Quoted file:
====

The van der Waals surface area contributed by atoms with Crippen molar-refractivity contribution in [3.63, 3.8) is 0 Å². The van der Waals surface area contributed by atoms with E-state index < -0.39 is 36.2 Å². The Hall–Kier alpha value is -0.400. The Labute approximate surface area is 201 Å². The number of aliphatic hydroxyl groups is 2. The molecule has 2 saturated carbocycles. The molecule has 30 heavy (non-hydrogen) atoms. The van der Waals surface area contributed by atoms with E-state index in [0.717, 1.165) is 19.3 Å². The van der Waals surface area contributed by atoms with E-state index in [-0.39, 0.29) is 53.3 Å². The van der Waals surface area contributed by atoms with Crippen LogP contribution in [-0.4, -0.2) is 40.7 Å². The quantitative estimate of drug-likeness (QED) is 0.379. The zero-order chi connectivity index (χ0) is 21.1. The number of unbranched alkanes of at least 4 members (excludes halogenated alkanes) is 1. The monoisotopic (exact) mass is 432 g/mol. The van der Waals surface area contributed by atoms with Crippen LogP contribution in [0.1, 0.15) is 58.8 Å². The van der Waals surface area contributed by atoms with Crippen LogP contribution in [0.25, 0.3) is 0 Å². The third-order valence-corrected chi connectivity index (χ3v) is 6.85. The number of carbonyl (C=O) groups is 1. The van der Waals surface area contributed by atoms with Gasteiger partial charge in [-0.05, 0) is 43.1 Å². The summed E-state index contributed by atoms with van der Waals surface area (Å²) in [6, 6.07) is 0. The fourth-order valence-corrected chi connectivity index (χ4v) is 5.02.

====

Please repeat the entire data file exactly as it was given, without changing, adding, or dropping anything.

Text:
The van der Waals surface area contributed by atoms with Crippen molar-refractivity contribution in [3.63, 3.8) is 0 Å². The van der Waals surface area contributed by atoms with E-state index < -0.39 is 36.2 Å². The Hall–Kier alpha value is -0.400. The Labute approximate surface area is 201 Å². The number of aliphatic hydroxyl groups is 2. The molecule has 2 saturated carbocycles. The molecule has 30 heavy (non-hydrogen) atoms. The van der Waals surface area contributed by atoms with E-state index in [0.717, 1.165) is 19.3 Å². The van der Waals surface area contributed by atoms with E-state index in [-0.39, 0.29) is 53.3 Å². The van der Waals surface area contributed by atoms with Crippen LogP contribution in [-0.4, -0.2) is 40.7 Å². The quantitative estimate of drug-likeness (QED) is 0.379. The zero-order chi connectivity index (χ0) is 21.1. The number of unbranched alkanes of at least 4 members (excludes halogenated alkanes) is 1. The monoisotopic (exact) mass is 432 g/mol. The van der Waals surface area contributed by atoms with Crippen LogP contribution in [0.1, 0.15) is 58.8 Å². The van der Waals surface area contributed by atoms with Crippen LogP contribution in [0.25, 0.3) is 0 Å². The third-order valence-corrected chi connectivity index (χ3v) is 6.85. The number of carbonyl (C=O) groups is 1. The van der Waals surface area contributed by atoms with Gasteiger partial charge in [-0.05, 0) is 43.1 Å². The summed E-state index contributed by atoms with van der Waals surface area (Å²) in [6, 6.07) is 0. The fourth-order valence-corrected chi connectivity index (χ4v) is 5.02.